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British Colummbia Premier Christy Clark, left, and Nova Scotia Premier Stephen McNeil sign an agreement on shipbuilding at the summer meeting of Canada's premiers in St. John's on Friday, July 17, 2015. (Andrew Vaughan/THE CANADIAN PRESS)
British Colummbia Premier Christy Clark, left, and Nova Scotia Premier Stephen McNeil sign an agreement on shipbuilding at the summer meeting of Canada's premiers in St. John's on Friday, July 17, 2015. (Andrew Vaughan/THE CANADIAN PRESS)

Premiers agree on energy strategy with weakened climate change pledges Add to ...

Canada’s premiers reached a deal on a Canadian Energy Strategy, hailing it as a “monumental” document that recognizes the importance of the country’s energy industry to the economy but does so in an environmentally sustainable way.

However, the strategy waters down commitments to fight climate change, as the strongest pledge – a promise that all provinces would adopt absolute cuts to greenhouse gas emissions – has been stripped from an earlier draft.

The implications of the premiers' energy deal (BNN Video)

Ontario Premier Kathleen Wynne, who along with Quebec’s Philippe Couillard has pressed for stronger environmental protections, told The Globe and Mail that the final version “is the language everybody could live with.”

She focused, instead, on the fact that until this document was signed, there was no shared goal on energy and climate change among the 13 provincial and territorial leaders.

“This is an issue of a strong economy and strong environmental protection and those two things are not mutually exclusive,” she said. “They must be complimentary.”

However, this leaves the global warming language in the plan as little more than a series of vague aspirations for a “lower carbon economy.”

The strategy was revealed Friday in St. John’s at the conclusion of the premiers’ annual summer conference. The fact that a deal was even achieved is an accomplishment; when the meeting began two days ago, it was not clear ifthe document — first proposed in 2012 and worked on ever since — could be finalized.

Former Alberta premier Alison Redford initiated the strategy as a way for the rest of the country to help build pipelines that would ship oil from Alberta and Saskatchewan to refineries and ports for overseas export. The idea was to open new markets for the provinces, which rely on the United States as their primary customer.

At last year’s premiers’ meeting in Charlottetown, Premiers Wynne and Couillard, however, insisted the strategy must contain action on climate change.

But Saskatchewan Premier Brad Wall pushed back this week, arguing the draft version he read downplayed the pride Canadians should take in an energy industry that provides jobs and equalization payments for the entire country.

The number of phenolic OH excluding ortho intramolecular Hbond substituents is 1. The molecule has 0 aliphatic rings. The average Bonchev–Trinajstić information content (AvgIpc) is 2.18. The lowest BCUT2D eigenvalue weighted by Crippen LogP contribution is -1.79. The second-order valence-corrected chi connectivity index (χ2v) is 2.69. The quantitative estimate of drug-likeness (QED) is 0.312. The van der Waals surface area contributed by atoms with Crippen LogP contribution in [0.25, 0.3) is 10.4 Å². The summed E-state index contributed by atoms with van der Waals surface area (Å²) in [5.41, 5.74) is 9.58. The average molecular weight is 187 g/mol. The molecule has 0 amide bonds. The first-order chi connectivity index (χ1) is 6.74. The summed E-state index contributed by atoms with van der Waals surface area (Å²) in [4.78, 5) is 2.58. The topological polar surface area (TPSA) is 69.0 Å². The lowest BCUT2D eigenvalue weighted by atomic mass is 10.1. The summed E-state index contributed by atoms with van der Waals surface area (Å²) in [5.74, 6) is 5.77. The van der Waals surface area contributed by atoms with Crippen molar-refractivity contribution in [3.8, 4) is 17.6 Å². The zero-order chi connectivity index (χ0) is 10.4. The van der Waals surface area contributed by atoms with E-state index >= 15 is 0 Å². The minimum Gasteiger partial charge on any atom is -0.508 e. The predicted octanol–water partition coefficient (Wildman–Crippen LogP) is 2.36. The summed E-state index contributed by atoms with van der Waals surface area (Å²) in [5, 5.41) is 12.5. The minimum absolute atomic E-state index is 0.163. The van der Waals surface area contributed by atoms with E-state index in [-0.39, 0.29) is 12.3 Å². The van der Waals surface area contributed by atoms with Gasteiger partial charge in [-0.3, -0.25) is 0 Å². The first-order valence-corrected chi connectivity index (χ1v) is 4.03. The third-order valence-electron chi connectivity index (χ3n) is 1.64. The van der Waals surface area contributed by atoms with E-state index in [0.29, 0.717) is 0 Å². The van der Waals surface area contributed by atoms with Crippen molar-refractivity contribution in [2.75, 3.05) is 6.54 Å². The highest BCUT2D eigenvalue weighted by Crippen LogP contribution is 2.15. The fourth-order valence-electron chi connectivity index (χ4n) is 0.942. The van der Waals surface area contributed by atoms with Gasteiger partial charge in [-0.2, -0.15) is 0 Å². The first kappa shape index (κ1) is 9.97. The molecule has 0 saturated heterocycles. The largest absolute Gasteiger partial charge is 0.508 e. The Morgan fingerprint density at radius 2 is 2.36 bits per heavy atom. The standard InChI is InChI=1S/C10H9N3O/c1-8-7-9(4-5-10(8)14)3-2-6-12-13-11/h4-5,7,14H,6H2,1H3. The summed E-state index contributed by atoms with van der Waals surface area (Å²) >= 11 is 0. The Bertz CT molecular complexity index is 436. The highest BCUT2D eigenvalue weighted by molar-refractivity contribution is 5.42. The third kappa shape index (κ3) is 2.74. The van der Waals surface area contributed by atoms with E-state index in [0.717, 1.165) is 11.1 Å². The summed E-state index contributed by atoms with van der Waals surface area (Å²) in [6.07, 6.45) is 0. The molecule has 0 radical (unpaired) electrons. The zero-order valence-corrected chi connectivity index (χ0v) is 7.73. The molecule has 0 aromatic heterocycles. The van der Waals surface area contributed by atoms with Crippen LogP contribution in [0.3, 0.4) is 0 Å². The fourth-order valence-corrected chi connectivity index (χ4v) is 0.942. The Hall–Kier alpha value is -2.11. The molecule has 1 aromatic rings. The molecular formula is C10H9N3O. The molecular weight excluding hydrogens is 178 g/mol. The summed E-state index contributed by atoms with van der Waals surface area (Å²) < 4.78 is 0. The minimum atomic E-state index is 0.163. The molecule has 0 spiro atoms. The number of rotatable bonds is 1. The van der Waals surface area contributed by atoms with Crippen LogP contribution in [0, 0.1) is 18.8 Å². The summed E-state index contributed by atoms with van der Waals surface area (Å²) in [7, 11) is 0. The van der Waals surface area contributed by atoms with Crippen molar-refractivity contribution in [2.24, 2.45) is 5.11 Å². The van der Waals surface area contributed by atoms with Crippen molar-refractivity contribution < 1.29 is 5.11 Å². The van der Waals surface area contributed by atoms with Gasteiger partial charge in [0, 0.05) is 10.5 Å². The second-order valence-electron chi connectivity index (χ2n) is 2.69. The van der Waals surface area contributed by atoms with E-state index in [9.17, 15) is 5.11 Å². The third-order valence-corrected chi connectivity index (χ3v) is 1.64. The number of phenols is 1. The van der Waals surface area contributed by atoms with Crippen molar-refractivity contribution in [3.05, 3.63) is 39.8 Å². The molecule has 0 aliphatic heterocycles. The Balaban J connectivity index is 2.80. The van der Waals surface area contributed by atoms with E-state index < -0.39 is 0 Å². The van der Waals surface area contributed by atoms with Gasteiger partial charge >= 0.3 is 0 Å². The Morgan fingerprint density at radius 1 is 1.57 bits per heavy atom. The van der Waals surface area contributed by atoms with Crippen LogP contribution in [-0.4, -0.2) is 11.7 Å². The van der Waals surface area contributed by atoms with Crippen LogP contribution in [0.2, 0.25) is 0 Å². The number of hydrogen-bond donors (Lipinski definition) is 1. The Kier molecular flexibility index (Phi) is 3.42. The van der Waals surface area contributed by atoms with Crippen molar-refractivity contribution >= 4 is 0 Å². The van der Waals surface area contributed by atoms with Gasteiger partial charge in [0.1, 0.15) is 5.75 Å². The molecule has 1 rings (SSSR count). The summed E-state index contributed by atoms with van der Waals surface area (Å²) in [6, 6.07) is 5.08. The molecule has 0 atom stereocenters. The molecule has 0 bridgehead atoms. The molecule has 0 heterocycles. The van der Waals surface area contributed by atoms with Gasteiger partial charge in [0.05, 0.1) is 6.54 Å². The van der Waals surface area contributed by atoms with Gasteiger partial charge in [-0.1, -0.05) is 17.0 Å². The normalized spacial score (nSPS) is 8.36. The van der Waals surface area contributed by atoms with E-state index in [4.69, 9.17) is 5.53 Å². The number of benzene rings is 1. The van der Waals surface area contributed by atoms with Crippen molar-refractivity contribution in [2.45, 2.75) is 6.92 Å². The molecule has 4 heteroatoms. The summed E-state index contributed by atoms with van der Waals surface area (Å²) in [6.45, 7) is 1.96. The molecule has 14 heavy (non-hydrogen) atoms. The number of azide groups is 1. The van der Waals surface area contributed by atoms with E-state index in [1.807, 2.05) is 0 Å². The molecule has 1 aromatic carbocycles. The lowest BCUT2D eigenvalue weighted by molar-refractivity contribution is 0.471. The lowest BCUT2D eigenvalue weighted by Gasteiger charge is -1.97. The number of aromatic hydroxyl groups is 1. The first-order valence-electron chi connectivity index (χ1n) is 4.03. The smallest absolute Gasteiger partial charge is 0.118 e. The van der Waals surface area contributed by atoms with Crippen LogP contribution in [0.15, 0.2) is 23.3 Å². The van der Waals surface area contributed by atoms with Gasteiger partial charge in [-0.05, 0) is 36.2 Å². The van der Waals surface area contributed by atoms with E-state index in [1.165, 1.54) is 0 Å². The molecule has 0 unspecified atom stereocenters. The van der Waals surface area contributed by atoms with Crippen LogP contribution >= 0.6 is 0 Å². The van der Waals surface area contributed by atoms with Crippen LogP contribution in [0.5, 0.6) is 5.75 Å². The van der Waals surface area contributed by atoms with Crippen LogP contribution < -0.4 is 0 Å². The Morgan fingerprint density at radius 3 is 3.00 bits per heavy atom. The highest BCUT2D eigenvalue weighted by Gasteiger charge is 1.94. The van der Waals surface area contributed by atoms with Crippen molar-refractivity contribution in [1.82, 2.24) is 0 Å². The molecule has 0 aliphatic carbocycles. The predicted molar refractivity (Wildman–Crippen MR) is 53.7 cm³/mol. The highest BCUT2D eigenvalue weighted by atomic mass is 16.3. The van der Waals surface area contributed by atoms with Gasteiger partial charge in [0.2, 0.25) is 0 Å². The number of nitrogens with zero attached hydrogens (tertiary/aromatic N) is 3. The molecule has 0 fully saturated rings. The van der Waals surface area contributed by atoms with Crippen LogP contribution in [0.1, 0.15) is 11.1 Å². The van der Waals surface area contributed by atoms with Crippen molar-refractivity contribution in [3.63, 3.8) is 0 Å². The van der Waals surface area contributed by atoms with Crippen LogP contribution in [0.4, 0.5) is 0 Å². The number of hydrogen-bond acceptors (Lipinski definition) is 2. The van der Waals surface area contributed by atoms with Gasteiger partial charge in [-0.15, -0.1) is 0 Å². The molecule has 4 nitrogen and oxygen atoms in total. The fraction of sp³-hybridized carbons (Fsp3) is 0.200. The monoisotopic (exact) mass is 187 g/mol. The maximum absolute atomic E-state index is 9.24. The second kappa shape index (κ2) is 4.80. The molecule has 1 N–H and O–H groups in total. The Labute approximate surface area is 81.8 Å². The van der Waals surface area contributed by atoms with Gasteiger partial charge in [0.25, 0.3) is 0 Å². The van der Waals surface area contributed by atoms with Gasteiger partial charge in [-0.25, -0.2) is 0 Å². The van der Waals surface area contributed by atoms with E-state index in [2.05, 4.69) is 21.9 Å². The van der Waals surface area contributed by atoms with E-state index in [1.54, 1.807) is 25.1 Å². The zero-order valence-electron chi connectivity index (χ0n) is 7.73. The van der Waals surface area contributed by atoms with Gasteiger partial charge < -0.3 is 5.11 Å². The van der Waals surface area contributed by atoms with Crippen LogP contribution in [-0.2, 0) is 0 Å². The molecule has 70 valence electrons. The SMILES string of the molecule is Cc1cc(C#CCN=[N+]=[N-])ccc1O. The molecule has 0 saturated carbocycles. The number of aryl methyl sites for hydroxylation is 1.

He repeatedly said that oil is not a “four-letter word.” He took shots at Ontario and Quebec’s position and criticized Alberta’s newly-elected NDP premier, Rachel Notley, for her recent statement that Quebec is right to want meaningful action on climate change before endorsing an east-west pipeline. He suggested it means she would give a veto to other provinces if they don’t like her energy policies.

She called his statements “ridiculous” and insiders say his views were not supported around the table.

In the end, however, he supported the strategy. He said Friday that one of the sections was improved and now “speaks to the issue of energy self-sufficiency.”

The strategy is heavy on environmental rhetoric, but there are no firm promises. One section, for example, says the provinces and territories will “review and explore market-based mechanisms” such as cap-and-trade for cutting emissions, but there is no guarantee any more provinces and territories will adopt these policies.

The strongest environmental language in a draft of the strategy obtained by The Globe earlier this week committed the provinces to “actively pursue absolute GHG emissions reductions.” But the term “absolute” was later cut from the strategy.

The distinction is important. Absolute emissions reductions are the international standard, but Alberta uses a different method for setting targets that allows emissions to continue growing. Federal data shows Alberta’s emissions have increased 53 per cent since 1990.

The weak climate language is a defeat for Ontario and Quebec, which have been cutting greenhouse gas emissions and pushing for stronger national action on global warming.

It was not well-received by environmental groups. “The energy strategy was weak and disappointing on commitments on climate change and clean energy,” says Dale Marshall of Environmental Defence. “The only way to salvage it is for provinces to take steps to strengthen it by committing to significant climate action, focusing on increasing electricity trade in clean, renewable power, and collaborating on a strong energy-efficiency program.”

The new strategy confirms the need for more oil pipelines, commits the provinces and territories to cutting regulatory red tape so projects are approved faster and promises to ramp up overseas exports.

“As energy production expands to meet growing domestic and international energy demands, our country must have the necessary pipelines, electricity systems and other energy infrastructure in place to move energy products, so as to increase Canadian value-added opportunities and to facilitate national energy self-sufficiency and independence,” reads section seven.

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